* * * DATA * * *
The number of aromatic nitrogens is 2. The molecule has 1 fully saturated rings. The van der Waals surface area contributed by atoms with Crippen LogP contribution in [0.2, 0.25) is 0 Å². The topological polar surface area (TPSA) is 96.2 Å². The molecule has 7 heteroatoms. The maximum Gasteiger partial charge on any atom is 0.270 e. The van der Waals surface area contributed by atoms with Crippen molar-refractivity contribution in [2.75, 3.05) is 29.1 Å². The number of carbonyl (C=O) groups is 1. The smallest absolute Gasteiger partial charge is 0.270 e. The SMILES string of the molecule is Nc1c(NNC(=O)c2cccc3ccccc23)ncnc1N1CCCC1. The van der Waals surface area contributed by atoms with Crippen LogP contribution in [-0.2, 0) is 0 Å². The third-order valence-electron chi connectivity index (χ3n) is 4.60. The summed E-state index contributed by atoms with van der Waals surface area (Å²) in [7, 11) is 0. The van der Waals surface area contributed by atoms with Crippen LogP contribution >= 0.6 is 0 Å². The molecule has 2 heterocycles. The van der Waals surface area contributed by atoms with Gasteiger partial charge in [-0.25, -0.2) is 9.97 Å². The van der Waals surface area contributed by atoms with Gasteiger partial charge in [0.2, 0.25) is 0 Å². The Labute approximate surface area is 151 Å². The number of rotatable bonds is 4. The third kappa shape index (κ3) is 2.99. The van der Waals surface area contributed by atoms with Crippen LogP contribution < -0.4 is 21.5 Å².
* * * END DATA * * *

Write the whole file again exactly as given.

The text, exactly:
The number of aromatic nitrogens is 2. The molecule has 1 fully saturated rings. The van der Waals surface area contributed by atoms with Crippen LogP contribution in [0.2, 0.25) is 0 Å². The topological polar surface area (TPSA) is 96.2 Å². The molecule has 7 heteroatoms. The maximum Gasteiger partial charge on any atom is 0.270 e. The van der Waals surface area contributed by atoms with Crippen molar-refractivity contribution in [2.75, 3.05) is 29.1 Å². The number of carbonyl (C=O) groups is 1. The smallest absolute Gasteiger partial charge is 0.270 e. The SMILES string of the molecule is Nc1c(NNC(=O)c2cccc3ccccc23)ncnc1N1CCCC1. The van der Waals surface area contributed by atoms with Crippen LogP contribution in [-0.2, 0) is 0 Å². The third-order valence-electron chi connectivity index (χ3n) is 4.60. The summed E-state index contributed by atoms with van der Waals surface area (Å²) in [7, 11) is 0. The van der Waals surface area contributed by atoms with Crippen LogP contribution >= 0.6 is 0 Å². The molecule has 2 heterocycles. The van der Waals surface area contributed by atoms with Gasteiger partial charge in [-0.25, -0.2) is 9.97 Å². The van der Waals surface area contributed by atoms with Gasteiger partial charge in [0.2, 0.25) is 0 Å². The Labute approximate surface area is 151 Å². The number of rotatable bonds is 4. The third kappa shape index (κ3) is 2.99. The van der Waals surface area contributed by atoms with Crippen LogP contribution < -0.4 is 21.5 Å².